It has been put forth by Chozo Nakama a disciple of Chosin Chibana that these works were dictated and translated into proper Japanese for publishing. It came just four years after Funakoshi produced the first published book on karate. He considered it detrimental to karate practiced as a martial way.

Its focus was on fighting -- effective close-in skills as illustrated in this photo. Featured were a series of practical responses to variety of attacks.

Utilized were a variety of punches, vital point and unbalancing techniques accompanied by grabs, blocks, knees and strikes using both arms. Kicks, it should be noted, were minimal. In Motobu published a second book, "Watashi no Karatejutsu" "My karatejutsu" which served as a natural complement to his first. This book focused on illustrating his favorite kata, Naihanchi, along with many applications, some of which had been adopted and illustrated in his first book.

Notice that this photograph from his book illustrating a move from the kata Naihanchi Tekki in some Japanese systems illustrates the same stance and technique as used in a fighting technique above photo illustrated in his first book. Coming Home Choki Motobu returned to Okinawa several times, most notably for the meeting of the masters sponsored by the Ryukyu Shinposha Okinawa newspaper company. The purpose of this meeting was to discuss the promotion and future development of Karate McCarthy After his death, however, negative rumors and stories circulated perhaps propagated by those who feared him in life.

He is often described by those who actually knew him, however, as a quiet man who presented the very picture of dignity. Choki Motobu passed from this life on August Concepts of Toudi karate The following are but a few of the noted concepts Choki Motobu expressed to his students and are recorded by Hashihiko Nakata as overseen by Kenji Marukawa a direct student of Choki Motobu from the essay "Motobu Choki Sensei Goroku" Collection of sayings by Choki Motobu as partially translated by Joe Swift.

Kamae is in the heart, not a physical manifestation. One must develop the ability to deflect attack even from behind. In a real confrontation, more than anything else strike to the face first, as this is most effective.

When punching to the face one must thrust as if punching through the head. Kicks are not all that effective in a real confrontation. When blocking kicks, one must block as if trying to break the opponents shin. One must try and block the attack at its source Block not the attacking hand but deeper on the arm. That is because the blocks of Karate make it impossible to launch a second attack.

While he never organized his own system, he did play a positive role in the development of several karateka who went on to become famous in their own right. It is recorded that he traveled to Hawaii in March of and encountered visa problems. Refused entry, for about a month he was detained at Honolulu immigration station before being returned to Japan. While in Hawaii Motobu began to instruct Thomas Shigeru Miyashiro, a resident who tried to help Motobu with his visa problems.

This started a continuing relationship with Motobu, who is reported to have asked both Mizuho Mutsu and Kamesuke Higashionna to continue to help train Miyashiro when they traveled to the island the next year.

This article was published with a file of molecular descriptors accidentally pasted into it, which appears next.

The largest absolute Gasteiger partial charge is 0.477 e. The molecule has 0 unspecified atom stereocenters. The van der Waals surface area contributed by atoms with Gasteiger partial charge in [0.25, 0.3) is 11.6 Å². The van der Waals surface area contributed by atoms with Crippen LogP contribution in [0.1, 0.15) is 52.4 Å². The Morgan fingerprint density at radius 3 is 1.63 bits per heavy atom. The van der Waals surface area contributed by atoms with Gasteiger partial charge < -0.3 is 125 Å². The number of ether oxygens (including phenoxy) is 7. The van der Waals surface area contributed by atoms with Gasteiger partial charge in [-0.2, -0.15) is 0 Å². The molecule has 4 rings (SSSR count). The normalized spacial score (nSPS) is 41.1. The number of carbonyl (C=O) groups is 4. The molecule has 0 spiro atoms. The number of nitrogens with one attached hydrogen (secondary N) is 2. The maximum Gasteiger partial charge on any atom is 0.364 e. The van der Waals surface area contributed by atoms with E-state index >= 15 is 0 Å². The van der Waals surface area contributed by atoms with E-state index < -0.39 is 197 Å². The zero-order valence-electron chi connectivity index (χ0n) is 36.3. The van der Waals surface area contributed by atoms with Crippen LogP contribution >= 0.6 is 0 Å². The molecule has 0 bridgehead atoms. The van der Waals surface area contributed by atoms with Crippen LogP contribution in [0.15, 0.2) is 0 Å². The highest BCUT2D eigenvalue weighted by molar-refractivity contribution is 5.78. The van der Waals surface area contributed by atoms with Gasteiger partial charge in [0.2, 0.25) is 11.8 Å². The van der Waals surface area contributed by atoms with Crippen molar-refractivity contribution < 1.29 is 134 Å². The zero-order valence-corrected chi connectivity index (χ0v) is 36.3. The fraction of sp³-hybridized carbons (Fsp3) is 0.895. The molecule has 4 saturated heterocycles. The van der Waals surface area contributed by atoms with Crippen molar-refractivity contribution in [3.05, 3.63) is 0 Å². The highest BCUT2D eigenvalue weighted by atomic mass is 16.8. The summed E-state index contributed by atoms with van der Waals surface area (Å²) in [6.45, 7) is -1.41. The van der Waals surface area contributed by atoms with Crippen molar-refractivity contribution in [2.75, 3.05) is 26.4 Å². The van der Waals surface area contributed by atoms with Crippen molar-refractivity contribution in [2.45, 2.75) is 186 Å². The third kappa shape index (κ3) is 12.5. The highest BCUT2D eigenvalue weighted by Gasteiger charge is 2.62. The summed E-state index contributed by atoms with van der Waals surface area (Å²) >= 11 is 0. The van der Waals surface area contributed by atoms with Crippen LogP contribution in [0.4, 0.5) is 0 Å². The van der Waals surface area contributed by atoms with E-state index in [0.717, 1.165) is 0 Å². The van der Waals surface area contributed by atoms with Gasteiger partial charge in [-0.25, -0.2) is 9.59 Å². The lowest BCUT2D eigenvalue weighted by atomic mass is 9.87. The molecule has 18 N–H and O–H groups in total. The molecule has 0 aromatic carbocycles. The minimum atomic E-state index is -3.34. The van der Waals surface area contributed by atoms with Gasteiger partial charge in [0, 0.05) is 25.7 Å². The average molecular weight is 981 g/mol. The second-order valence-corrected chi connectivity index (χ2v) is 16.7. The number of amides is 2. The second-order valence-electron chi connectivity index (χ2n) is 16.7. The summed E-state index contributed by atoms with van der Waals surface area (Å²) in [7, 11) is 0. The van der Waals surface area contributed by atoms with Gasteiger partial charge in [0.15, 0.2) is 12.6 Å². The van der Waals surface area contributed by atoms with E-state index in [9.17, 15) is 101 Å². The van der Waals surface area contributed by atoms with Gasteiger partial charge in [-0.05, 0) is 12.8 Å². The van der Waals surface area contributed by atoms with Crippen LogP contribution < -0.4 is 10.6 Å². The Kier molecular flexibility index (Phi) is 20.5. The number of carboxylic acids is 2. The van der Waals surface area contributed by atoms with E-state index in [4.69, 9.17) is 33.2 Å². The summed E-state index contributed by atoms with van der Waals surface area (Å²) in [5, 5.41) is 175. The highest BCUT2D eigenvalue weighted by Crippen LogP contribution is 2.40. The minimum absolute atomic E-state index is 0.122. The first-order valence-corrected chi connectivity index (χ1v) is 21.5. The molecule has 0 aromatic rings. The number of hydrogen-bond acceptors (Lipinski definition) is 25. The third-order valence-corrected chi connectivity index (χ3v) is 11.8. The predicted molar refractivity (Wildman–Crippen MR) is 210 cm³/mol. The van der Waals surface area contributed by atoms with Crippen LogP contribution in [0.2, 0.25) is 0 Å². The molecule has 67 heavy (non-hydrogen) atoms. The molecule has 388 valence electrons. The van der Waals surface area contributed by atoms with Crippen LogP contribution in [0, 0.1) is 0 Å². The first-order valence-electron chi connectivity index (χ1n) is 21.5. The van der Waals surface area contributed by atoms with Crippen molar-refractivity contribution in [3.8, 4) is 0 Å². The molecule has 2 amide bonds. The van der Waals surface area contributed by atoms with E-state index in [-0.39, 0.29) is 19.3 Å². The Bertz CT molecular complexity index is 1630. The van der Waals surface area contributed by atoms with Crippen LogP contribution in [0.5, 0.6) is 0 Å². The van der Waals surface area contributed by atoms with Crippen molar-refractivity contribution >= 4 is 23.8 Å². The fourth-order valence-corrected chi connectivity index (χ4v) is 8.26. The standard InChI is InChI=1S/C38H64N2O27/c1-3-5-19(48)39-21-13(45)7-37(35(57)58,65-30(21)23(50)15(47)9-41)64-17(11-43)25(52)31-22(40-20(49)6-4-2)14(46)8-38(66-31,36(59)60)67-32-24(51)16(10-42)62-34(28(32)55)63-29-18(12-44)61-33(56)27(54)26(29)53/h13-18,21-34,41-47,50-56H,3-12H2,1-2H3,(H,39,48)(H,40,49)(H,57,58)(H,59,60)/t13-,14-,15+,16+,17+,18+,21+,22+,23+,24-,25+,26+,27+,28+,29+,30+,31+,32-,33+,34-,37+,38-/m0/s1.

It is my sincere hope that in the future additional facts will come to light about this great man and that he will be given credit not only as a talented Karateka but as the Martial Genius I believe he truly was. It will only be through the objective observation of the facts and accounts of those who knew Choki Motobu that we will be able to see "Through the Myth to the Man.

Thanks also to Christopher Caile whose editing, addition of pertinent historical facts and historical photo collection added much to this article series. Footnotes Footnotes found in part one of this two part series. Upon guidance of another Okinawan I went to the place where he was teaching youngsters, where he was running his mouth, bragging.

Upon seeing this, I grabbed his hand, took up the position of Kake kumite and said "What will you do? He got up, his face red and said "Once more" so we took up the position of Kake Kumite again, and again I threw him with Kote Gaeshi.

He did not relent and asked for another bout, so he was thrown again for a third time. This was an important change because "empty hand" was a much more acceptable meaning of the term karate in Japan than "Chinese hand. This change was an important factor in the widespread adoption of karate on the Japanese mainland. Also an article featured by FightingArts.

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Motobu Choki sensei

Through The Myth Part two discusses the kata Motobu knew and practiced, his move to Japan, rivalry with Funakoshi, accomplishments and his continuing legacy. It was quite a common practice in the old days to begin a student training with Naihanchi kata and only when he mastered it to a degree considered sufficient was a new form taught. This seems to be corroborated through the words of Konishi Yasuhiro as told by Yamazaki Kiyoshi in an article on Konishi 4 : "Konishi Sensei considered Motobu to be a martial genius and made every effort to train with him. As a teacher he knew many Kata, but would only teach them once the student had mastered Naifanchin.

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Popular myth holds that Motobu only knew one kata , Naifanchi Naihanchi. Other sources describe Sanchin , Kusanku, and Ueseishi A. Gojushiho, or 54 steps as having been part of his repertoire. He apparently developed his own kata, Shiro Kuma White Bear. Motobu lived and taught karate in Japan until , when he returned to Okinawa, dying shortly thereafter. A friend convinced Motobu to enter a " boxing vs judo " match which was taking place. These matches were popular at the time, and often pitted a visiting foreign boxer against a jujutsu or judo man.

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Motobu Chōki

Through The Myth He was also the least understood and probably the most maligned. Motobu was the third son in a great Okinawan family that had enjoyed privilege and landed nobility Motobu peninsula , but which was largely ended by Japanese annexation of the island, modernization and social reorganization. A strong ox of a man with a will and ego to match, Motobu preferred the tough and tumble, practical karate over the pure practice of kata.